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Questions & Answers

This is a collection of answers to questions about property boundaries, land surveys, and property owner rights submitted by people like you.

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I know my property has a boundary issue, but I plan to sell the house next year. Why should I solve this boundary issue when it will soon no longer be my problem?

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A: Don’t assume the boundary issue won’t be your problem. If a potential buyer reviews a survey as part of their due diligence, this boundary issue could delay or even terminate the closing, and possibly lead to a substantially reduced sale price. In a worst case situation, vendors are sometimes required to have a Reference Plan deposited and a new deed description prepared in order for the transaction to close. If you have a title insurance policy, that insurer may have a solution if you can make a claim.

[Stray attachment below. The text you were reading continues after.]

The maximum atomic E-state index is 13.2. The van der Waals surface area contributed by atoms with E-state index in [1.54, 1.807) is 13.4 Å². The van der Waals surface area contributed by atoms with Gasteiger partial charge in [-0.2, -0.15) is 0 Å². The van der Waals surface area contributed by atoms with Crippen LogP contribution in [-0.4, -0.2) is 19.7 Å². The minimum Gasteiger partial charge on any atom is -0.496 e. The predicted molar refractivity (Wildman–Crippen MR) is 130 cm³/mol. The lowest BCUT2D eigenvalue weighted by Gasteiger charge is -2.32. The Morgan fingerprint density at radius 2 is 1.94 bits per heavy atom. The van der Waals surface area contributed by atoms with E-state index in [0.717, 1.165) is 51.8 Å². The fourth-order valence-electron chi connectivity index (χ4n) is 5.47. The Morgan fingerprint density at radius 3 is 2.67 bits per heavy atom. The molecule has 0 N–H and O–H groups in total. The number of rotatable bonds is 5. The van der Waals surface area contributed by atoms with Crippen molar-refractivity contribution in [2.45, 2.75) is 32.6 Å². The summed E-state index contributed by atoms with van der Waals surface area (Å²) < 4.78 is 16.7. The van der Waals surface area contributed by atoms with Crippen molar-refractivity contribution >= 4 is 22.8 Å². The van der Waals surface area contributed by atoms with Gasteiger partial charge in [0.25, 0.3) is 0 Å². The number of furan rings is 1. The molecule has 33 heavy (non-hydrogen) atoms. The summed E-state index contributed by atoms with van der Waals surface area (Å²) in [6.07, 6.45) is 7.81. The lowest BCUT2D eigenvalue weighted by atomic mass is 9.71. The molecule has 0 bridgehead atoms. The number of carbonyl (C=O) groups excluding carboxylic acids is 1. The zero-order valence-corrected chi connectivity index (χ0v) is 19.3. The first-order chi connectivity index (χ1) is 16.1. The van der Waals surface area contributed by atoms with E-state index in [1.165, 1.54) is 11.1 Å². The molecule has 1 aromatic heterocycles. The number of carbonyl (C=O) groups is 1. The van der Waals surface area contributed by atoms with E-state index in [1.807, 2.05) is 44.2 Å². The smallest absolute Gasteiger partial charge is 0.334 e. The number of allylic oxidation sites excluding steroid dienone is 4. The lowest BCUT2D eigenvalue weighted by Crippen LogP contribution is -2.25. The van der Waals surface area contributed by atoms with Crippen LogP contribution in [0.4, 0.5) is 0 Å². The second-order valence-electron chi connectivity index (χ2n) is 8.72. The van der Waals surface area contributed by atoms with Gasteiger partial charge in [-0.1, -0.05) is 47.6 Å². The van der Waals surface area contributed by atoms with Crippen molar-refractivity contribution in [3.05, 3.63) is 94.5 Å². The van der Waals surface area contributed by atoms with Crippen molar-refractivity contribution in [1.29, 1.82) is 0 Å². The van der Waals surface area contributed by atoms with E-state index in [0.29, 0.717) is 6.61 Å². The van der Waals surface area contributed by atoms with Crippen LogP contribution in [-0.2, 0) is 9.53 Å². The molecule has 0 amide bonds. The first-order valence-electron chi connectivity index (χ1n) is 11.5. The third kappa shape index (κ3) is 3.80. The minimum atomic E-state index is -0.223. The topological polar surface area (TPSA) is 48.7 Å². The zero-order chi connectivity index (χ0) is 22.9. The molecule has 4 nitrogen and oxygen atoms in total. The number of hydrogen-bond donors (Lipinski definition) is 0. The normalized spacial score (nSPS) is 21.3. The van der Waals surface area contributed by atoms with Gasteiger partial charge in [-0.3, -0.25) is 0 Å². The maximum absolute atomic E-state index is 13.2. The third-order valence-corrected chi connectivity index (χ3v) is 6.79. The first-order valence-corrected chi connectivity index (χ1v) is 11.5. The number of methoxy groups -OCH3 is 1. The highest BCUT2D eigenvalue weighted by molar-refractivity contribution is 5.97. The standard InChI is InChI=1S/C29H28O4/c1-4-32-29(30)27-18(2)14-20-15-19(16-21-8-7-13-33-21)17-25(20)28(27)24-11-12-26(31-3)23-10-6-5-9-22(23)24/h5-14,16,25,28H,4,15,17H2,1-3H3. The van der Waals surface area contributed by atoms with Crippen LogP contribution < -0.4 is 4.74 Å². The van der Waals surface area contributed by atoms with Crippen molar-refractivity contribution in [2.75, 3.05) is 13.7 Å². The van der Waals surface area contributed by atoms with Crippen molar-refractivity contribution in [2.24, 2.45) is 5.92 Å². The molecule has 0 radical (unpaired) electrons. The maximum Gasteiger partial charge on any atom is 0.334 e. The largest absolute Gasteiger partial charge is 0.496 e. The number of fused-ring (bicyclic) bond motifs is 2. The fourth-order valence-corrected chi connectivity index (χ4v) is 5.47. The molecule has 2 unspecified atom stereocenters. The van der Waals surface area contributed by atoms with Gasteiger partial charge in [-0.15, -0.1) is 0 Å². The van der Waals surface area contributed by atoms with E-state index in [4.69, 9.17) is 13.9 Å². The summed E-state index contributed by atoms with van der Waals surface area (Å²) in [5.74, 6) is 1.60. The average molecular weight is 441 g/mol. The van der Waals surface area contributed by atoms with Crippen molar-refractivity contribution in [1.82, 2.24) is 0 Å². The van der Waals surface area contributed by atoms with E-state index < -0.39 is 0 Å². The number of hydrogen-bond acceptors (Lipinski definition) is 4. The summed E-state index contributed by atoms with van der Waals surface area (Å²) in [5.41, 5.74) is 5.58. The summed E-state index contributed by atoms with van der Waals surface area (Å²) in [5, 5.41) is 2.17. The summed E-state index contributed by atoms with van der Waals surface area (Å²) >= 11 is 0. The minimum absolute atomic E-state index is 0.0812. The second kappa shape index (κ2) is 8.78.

As laws pertaining to the selling of real estate are moving in the direction of total disclosure, it is prudent to disclose your knowledge of problems to potential purchasers. Certain title issues, such as longstanding adverse possession and prescriptive right of ways, are time-sensitive and may become a detriment if left undisclosed. Any seller who is providing a "Sellers Property Information Sheet" has to disclose what they know. Also, some boundary problems can potentially be resolved before the house is put on the market. Take action now—and seek legal advice to avoid an expensive mistake.